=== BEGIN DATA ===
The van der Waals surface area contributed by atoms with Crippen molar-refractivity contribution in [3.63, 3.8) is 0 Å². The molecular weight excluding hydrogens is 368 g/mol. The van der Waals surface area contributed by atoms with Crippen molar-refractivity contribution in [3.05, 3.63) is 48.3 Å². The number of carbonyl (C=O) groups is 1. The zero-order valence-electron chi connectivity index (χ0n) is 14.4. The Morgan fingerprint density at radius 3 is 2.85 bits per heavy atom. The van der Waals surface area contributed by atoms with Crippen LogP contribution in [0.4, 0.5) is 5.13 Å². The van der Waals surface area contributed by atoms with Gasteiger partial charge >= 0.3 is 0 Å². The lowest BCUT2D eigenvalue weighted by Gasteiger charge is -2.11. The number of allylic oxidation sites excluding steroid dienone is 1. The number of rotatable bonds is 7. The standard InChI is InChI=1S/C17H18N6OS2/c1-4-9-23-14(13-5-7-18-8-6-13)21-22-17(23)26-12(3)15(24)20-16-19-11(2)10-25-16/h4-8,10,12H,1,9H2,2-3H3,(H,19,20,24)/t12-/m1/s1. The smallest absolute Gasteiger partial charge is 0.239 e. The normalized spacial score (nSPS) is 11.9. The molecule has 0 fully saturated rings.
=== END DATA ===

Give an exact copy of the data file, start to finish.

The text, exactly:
The van der Waals surface area contributed by atoms with Crippen molar-refractivity contribution in [3.63, 3.8) is 0 Å². The molecular weight excluding hydrogens is 368 g/mol. The van der Waals surface area contributed by atoms with Crippen molar-refractivity contribution in [3.05, 3.63) is 48.3 Å². The number of carbonyl (C=O) groups is 1. The zero-order valence-electron chi connectivity index (χ0n) is 14.4. The Morgan fingerprint density at radius 3 is 2.85 bits per heavy atom. The van der Waals surface area contributed by atoms with Crippen LogP contribution in [0.4, 0.5) is 5.13 Å². The van der Waals surface area contributed by atoms with Gasteiger partial charge >= 0.3 is 0 Å². The lowest BCUT2D eigenvalue weighted by Gasteiger charge is -2.11. The number of allylic oxidation sites excluding steroid dienone is 1. The number of rotatable bonds is 7. The standard InChI is InChI=1S/C17H18N6OS2/c1-4-9-23-14(13-5-7-18-8-6-13)21-22-17(23)26-12(3)15(24)20-16-19-11(2)10-25-16/h4-8,10,12H,1,9H2,2-3H3,(H,19,20,24)/t12-/m1/s1. The smallest absolute Gasteiger partial charge is 0.239 e. The normalized spacial score (nSPS) is 11.9. The molecule has 0 fully saturated rings.